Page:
Welcome to Take Me On! This is a Bubble regular in which all pupils are encouraged to write a piece on a controversial topic in which they argue for their point of view. The idea is a person with the opposite view responds to the piece. I hope that this will encourage more debate in the school and a greater awareness not only on wider issues in our society but that people -shockingly- may have different view to you and the best way to respond is to engage in a discussion.
The ‘Cancel Culture’. A term you may or may not have heard of before, but I can guarantee every one of you reading this article will have seen it in practice. The rough definition of it is when someone (or something) voices (or has voiced) a controversial opinion and then is quickly ‘cancelled/ boycotted’ by society. The most common examples are usually found online, where people on the internet dig up old tweets by celebrities and then create a story over it. I have decided to write this as recently I have seen frequent examples of this, including recent RS discussions on whether we should REWRITE the ‘bad bits’ of the Bible which as some may be able to attest, gets me rather angry. In this article, I would like to highlight the negative impact of the cancel culture and then give my opinion on why it is so damaging; whilst offering an alternate way of dealing with these incidents.
Why is this such a dangerous idea to adopt? Essentially, we start to hastily censor each other without considering context and other factors. I am not advertising that we stop critiquing what people say because, sometimes, people say disgusting things. What I am proposing is that we stop, challenge the person on their view and then engage in a discussion where we try with and create something with said person. Failing that, if their actions warrant it, we impose some sort of social punishment. By ‘cancelling’ everything we see, and disagree with, with so quickly, we start to completely censor society, picking out the bad things and leaving everything we agree with, placing ourselves in a ‘Bubble’ (excuse the pun) filled only with positive ideas. There are always going to be things that people say that offend and upset us. That is life unfortunately and we can’t change that. Wouldn’t it be better if we could acknowledge these instances and use them as a means of progressing society, highlighting areas that need to be tackled, rather than just banning them all together? The ‘Cancel Culture’ threatens to limit our ability to discuss the problems in the world, what I am proposing is an actual constructive solution. I fear that we are becoming a society that is too quick to take offense, too ready to jump to conclusions. We are constantly taught throughout our upbringing to not be rash, consider all the information we have at our disposal, question and discuss things, yet the ‘Cancel Culture’ runs parallel to all of that.
I have seen multiple cases of this. People have made calls to destroy Nelson’s column in Trafalgar Square due to his ‘racist’ ideas. It is important to realise that he held the views of his time but even still to cancel him completely would completely disregard the actions he performed in the service of his county which is what he got the statue for anyway. I am completely open to critiquing these views but feel that jumping to the rapid conclusion is incredibly unproductive. Rather than topple the statue why not use it not only to celebrate the things that he did for the country but use it also as a focal point for highlighting how far we have come as a progressive society. Going back to my earlier point, if we start cancelling these figures in history and in the modern day, essentially, we create an idealised version of the past and present which is ethically wrong. We need to discuss these ideas, not cancel them. By engaging in such debate, we can seek to resolve solutions positively or at least in a justified way. However, it is not just regarding the critique of historical figures. A few years ago, the term ‘Brainstorm’ was banned in Tunbridge Wells as it was deemed to be offensive to the mentally ill and people with epilepsy, despite organisations representing these groups arguing against the ban. It is examples like this one that extenuates my point that in the cultures desire to make society more PC it risks going too far, to the point where it becomes pernickety. I have written controversial articles before. A simple expression like ‘James Bond shouldn’t be a woman’ could’ve landed me the title ‘sexist’ or ‘misogynist’ but through expressing my opinion – and being challenged on it by Mrs O’Callaghan-, we created a positive discussion, one in which I am sure both sides learnt from each other. Why can’t this be something that we try and apply on a far wider basis?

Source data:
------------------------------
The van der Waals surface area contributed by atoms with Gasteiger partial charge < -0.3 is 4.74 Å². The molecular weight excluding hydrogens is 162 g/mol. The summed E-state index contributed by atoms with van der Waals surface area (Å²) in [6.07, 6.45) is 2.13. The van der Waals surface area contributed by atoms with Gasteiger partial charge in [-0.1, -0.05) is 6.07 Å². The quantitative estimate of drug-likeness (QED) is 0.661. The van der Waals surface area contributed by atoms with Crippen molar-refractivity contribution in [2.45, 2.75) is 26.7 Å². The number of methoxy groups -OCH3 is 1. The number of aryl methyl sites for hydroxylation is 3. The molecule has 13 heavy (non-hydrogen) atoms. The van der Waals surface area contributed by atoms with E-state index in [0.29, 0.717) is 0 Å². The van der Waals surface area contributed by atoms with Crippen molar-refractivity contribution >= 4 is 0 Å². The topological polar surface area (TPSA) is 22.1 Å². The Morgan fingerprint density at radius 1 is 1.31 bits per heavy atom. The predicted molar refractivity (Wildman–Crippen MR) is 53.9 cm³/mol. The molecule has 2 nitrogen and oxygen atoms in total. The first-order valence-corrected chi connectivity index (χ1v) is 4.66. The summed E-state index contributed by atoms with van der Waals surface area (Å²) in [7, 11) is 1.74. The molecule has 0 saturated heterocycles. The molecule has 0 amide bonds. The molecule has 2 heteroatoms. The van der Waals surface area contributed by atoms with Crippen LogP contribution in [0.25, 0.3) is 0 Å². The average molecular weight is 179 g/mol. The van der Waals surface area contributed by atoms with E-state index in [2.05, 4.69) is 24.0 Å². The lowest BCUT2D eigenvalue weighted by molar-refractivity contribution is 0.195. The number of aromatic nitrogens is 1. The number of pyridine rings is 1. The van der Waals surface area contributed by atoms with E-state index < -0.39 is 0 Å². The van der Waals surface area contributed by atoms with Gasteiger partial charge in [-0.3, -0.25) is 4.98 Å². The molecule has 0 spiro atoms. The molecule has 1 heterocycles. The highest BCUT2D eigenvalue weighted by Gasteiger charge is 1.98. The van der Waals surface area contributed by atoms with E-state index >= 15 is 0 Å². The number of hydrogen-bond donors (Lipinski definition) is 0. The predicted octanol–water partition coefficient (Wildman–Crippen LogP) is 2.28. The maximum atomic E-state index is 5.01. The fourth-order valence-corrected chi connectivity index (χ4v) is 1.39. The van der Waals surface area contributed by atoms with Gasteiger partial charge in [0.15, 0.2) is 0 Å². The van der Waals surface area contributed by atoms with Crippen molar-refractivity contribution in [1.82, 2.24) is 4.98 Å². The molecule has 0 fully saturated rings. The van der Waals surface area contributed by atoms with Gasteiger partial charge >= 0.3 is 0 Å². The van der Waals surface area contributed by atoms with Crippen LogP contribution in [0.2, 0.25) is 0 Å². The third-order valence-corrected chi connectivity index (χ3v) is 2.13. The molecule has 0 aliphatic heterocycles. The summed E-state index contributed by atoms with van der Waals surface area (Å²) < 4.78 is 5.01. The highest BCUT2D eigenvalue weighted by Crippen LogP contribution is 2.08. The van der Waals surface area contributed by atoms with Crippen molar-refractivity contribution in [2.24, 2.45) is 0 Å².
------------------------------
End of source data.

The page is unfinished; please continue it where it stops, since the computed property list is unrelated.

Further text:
To conclude, I realise that this culture remains firmly in the minority of society. Yet my concern is its influence. Its ability to instantly label a person a ‘racist’ or ‘misogynist’ that is particularly concerning however. It is this that is my main problem with the ‘Cancel Culture’. I agree that people should be criticised for what they say and do but only after a debate occurs that takes everything into perspective before people are allowed to suddenly go online and ruin a person’s life within seconds. I realise it is not always possible to discuss these issues but I fear that this culture encourages people to make rash, hasty and uninformed decisions without considering the full weight of the accusations they use and it is for this reason that I would like to officially CANCEL THE CANCEL CULTURE but not before I am challenged on my view by someone who disagrees.